David Pocock is impossible to shift and superb around rucks while Israel Folau has pace, power and an absurdly high leap
Pete Samu could be their World Cup bolter. He was cleared to play for Australia in June after a Brad Shields-esque tug-of-war for his services with New Zealand, and the 26-year-old flanker is a new Wallaby. The former Randwick Rugby Club man – alma mater of Cheika and Eddie Jones – is quiet off the pitch but loud on it.
Problems remain, however. Tackling. Lineouts. Nothing trivial then… Australia may have played the best side in the world twice in consecutive weeks in August but it is no good missing 80 (EIGHTY) tackles in two games. Nor is it only completing 60 per cent of your lineouts on your own throw. There is no doubt they have quality – and Australians can never be written off at World Cups, whatever the sport – but these are no vintage Wallabies.
They will face Wales, Fiji, Georgia and Uruguay in the big event.
Pete Samu (right) was cleared to play for Australia after a Brad Shields-esque tug-of-war for his services with New Zealand
Australia completed just 60 percent of their own lineouts in the two Tests they played against New Zealand
Improving but inconsistent. So, they beat England twice in June but have just lost to Argentina – the latter which coach Rassie Erasmus described as ‘embarrassing’ and effectively a disgrace to the Springbok jersey – and then stunned the world by beating New Zealand. After the 2015 World Cup the South Africans fell off a cliff, losing eight times in 2016 – their worst EVER year of Test rugby. But now they are reviving slowly. They beat France 3-0 in 2017, then England 2-1 this summer – but have mixed results in the Rugby Championship. It will be fascinating to see which Boks come north in November.
Sale scrum-half Faf de Klerk is so nonchalant he is almost taking the mickey without really meaning to. Before each scrum he spins the ball on one finger, toying with his opponents. It must be a nervous tick but sums up his talent. De Klerk is so electric, and quite unconventional – he played havoc with England this summer.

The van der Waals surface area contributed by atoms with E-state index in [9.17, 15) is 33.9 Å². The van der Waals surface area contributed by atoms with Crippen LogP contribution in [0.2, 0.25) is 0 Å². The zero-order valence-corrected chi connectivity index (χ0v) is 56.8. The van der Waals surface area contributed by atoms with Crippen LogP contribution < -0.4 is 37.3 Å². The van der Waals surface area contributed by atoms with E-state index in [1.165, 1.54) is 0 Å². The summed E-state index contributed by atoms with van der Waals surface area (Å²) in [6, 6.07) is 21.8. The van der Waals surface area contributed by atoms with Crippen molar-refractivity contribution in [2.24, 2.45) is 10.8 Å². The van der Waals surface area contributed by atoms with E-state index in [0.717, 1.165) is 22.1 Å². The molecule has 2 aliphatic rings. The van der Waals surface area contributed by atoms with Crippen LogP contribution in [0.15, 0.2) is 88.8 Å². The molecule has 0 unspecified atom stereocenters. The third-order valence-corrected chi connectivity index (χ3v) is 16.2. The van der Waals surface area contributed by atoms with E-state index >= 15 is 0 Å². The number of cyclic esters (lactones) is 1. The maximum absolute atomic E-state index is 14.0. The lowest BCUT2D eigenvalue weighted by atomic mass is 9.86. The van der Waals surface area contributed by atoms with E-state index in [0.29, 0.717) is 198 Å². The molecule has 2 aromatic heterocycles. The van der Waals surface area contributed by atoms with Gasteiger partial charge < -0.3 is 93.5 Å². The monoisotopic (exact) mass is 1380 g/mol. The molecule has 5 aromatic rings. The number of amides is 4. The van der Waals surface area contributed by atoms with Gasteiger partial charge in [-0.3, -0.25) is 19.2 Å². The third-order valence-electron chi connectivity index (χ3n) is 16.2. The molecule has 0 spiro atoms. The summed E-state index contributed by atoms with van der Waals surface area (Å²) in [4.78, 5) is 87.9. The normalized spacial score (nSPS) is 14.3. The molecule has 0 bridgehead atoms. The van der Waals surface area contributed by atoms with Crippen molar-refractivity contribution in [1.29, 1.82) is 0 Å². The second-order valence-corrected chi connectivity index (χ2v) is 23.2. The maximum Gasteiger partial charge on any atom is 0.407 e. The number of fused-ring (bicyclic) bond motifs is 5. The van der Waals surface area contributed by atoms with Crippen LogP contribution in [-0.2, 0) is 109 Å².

And as for Aphiwe Dyantyi, jeez he is fast. Tore England to shreds in June in his first Tests and is already a star with five tries in seven games. So athletic and apparently can run a 10.7sec 100m – which is frightening.
Faf de Klerk is so nonchalant he is almost taking the mickey without really meaning to, he is exceptionally talented
Aphiwe Dyantyi tore England to shreds in June in his first Tests and is already a star with three tries in five games
Schalk Brits is hardly a new name, or a youngster at 37, but watch out for his progress this year. He officially retired from Saracens in May to pursue an MBA degree at Cambridge University, but is now tentatively back in the fold having filled in this summer. If he makes the World Cup he will be the happiest man in Japan – possibly the planet – having never really hit the heights for his country despite being one of the most talented hookers in the world.
Erasmus has already made steps to solve one massive problem by picking the Boks who play overseas. Bringing back De Klerk, Willie Le Roux and keeping on the likes of Franco Mostert – bound for Gloucester – Bath’s Francois Louw and others besides will be vital. Other than that they concede too many points – an average of 25 per match since the last World Cup. Tighten that up, get the right players in and they’re dangerous once more.
Standing in their way in Japan will be New Zealand, Italy, Namibia and one of Kenya, Hong Kong, Germany, and Canada.
If Schalk Brits makes the World Cup he will be the happiest man in Japan, having never really hit the heights for his country
By Will Kelleher
Georgia are managed by Kiwi Milton Haig, who is big mates with England boss Jones. They’ve scrummed with England and have a very talented back in Soso Matiashvili. They also have a formidable front row, most of whom play in France.
Russia only made the cut because of a Rugby Europe shambles. Romania, who had initially earned the European qualifiers’ spot, Spain and Belgium were all docked points for repeatedly fielding ineligible players during qualification. They are likely to be one of the weakest outfits at the tournament.
Uruguay might have one of the oldest players in the Japan showpiece – lock Rodrigo Capo Ortega is already 37. They beat Canada by a point to make the tournament but were thrashed by the USA in March.
Tonga are trying to argue to get Charles Piutau to play for them, although it looks almost certain that won’t happen. They do however, have some talented players who ply their trade in the Premiership – Sione Kalamafoni, Nili Latu, Valentino Mapapalangi, Sonatane Takulua and Telusa Veainu to name a few.
In the Repechage there is Kenya, Germany, Hong Kong and Canada battling it out for the final spot. They will play a round robin during the autumn in France and the winner goes into All Blacks’ group (lucky them!).
Georgia are managed by Kiwi Milton Haig, who is big mates with England boss Eddie Jones, and have trained with England
Tonga are trying to get Bristol Bears’ Charles Piutau to play for them, although it looks almost certain that won’t happen